Tuesday, January 16, 2007

Don't feed the Freakout

For my kids, I refer to this as "Don't feed the monster." That is when they are throwing a fit, don't add to the problem, more attention just gets you a bigger monster in the end.

If you have a frightened dog, you have to show the dog the right emotion for the situation and not sympathize with the dog. I know this sounds harsh, but pitying a dog only teaches the dog that he is pitiful.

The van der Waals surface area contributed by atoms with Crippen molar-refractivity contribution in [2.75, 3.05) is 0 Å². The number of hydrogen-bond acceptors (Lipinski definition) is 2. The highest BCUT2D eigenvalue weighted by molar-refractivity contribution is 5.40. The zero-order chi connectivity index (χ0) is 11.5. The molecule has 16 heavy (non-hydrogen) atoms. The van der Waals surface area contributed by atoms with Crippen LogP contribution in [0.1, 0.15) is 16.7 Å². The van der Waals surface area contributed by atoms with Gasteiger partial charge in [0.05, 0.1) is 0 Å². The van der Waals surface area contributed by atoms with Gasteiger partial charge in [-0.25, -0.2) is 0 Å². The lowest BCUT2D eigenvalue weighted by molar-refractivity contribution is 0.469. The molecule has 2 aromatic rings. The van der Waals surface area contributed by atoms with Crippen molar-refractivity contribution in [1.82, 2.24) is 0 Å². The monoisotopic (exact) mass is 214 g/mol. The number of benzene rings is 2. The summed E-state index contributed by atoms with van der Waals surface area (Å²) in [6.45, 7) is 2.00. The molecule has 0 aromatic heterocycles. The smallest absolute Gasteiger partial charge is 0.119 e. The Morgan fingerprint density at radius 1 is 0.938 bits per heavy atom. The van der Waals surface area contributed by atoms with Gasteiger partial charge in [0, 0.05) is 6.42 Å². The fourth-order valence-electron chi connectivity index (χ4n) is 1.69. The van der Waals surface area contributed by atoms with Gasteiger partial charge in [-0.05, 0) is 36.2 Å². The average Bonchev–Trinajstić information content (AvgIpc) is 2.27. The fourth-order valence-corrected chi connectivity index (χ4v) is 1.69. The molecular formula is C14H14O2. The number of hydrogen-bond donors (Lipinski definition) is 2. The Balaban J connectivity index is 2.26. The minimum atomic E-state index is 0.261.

When I get a timid or freaked out dog, I don't put them back in their runs. That only reinforces the idea that running and hiding is acceptable and good. Instead I separate them from the other dogs. Then I rub the dog all over and talk to them in a rabidly happy voice that tells them that I think there is absolutely nothing wrong, that everything is good, happy, and supposed to be this way. Most people go to their dogs with sympathy and try to comfort the dog when is it upset. This is the right approach for the toddler that has just scraped his knee and needs mom to kiss the owie away, but it is exactly the wrong thing to do with a dog. Dog don’t need or want commiserating, they need to be shown what their mood should be. Dogs are more empathetic in picking up our moods. So being happy around a frightened dog and they will become happier. Sit and sympathize with their fear and their fear will increase.

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